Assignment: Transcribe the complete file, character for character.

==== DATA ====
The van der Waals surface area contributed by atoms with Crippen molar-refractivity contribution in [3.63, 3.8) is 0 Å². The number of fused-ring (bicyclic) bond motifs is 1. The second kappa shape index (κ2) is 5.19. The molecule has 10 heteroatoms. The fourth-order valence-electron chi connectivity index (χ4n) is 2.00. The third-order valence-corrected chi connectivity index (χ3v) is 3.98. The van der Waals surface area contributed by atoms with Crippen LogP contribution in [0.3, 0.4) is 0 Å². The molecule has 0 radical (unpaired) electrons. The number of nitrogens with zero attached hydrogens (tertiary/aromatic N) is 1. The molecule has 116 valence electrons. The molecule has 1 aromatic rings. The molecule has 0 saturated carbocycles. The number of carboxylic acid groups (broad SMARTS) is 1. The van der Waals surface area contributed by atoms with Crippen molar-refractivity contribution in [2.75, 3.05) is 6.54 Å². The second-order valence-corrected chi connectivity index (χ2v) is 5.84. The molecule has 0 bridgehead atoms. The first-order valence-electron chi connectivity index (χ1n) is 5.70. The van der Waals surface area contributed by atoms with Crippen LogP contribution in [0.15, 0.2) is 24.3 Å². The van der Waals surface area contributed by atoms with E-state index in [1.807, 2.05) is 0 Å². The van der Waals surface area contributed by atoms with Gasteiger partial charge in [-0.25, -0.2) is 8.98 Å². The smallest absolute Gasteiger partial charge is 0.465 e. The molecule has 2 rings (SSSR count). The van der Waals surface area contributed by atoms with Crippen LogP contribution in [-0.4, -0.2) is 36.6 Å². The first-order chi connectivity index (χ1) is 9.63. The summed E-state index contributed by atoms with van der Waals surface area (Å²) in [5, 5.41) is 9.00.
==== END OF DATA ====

The van der Waals surface area contributed by atoms with Crippen molar-refractivity contribution in [3.63, 3.8) is 0 Å². The number of fused-ring (bicyclic) bond motifs is 1. The second kappa shape index (κ2) is 5.19. The molecule has 10 heteroatoms. The fourth-order valence-electron chi connectivity index (χ4n) is 2.00. The third-order valence-corrected chi connectivity index (χ3v) is 3.98. The van der Waals surface area contributed by atoms with Crippen LogP contribution in [0.3, 0.4) is 0 Å². The molecule has 0 radical (unpaired) electrons. The number of nitrogens with zero attached hydrogens (tertiary/aromatic N) is 1. The molecule has 116 valence electrons. The molecule has 1 aromatic rings. The molecule has 0 saturated carbocycles. The number of carboxylic acid groups (broad SMARTS) is 1. The van der Waals surface area contributed by atoms with Crippen molar-refractivity contribution in [2.75, 3.05) is 6.54 Å². The second-order valence-corrected chi connectivity index (χ2v) is 5.84. The molecule has 0 bridgehead atoms. The first-order valence-electron chi connectivity index (χ1n) is 5.70. The van der Waals surface area contributed by atoms with Crippen LogP contribution in [0.15, 0.2) is 24.3 Å². The van der Waals surface area contributed by atoms with E-state index in [1.807, 2.05) is 0 Å². The van der Waals surface area contributed by atoms with Gasteiger partial charge in [-0.25, -0.2) is 8.98 Å². The smallest absolute Gasteiger partial charge is 0.465 e. The molecule has 2 rings (SSSR count). The van der Waals surface area contributed by atoms with Crippen LogP contribution in [-0.4, -0.2) is 36.6 Å². The first-order chi connectivity index (χ1) is 9.63. The summed E-state index contributed by atoms with van der Waals surface area (Å²) in [5, 5.41) is 9.00.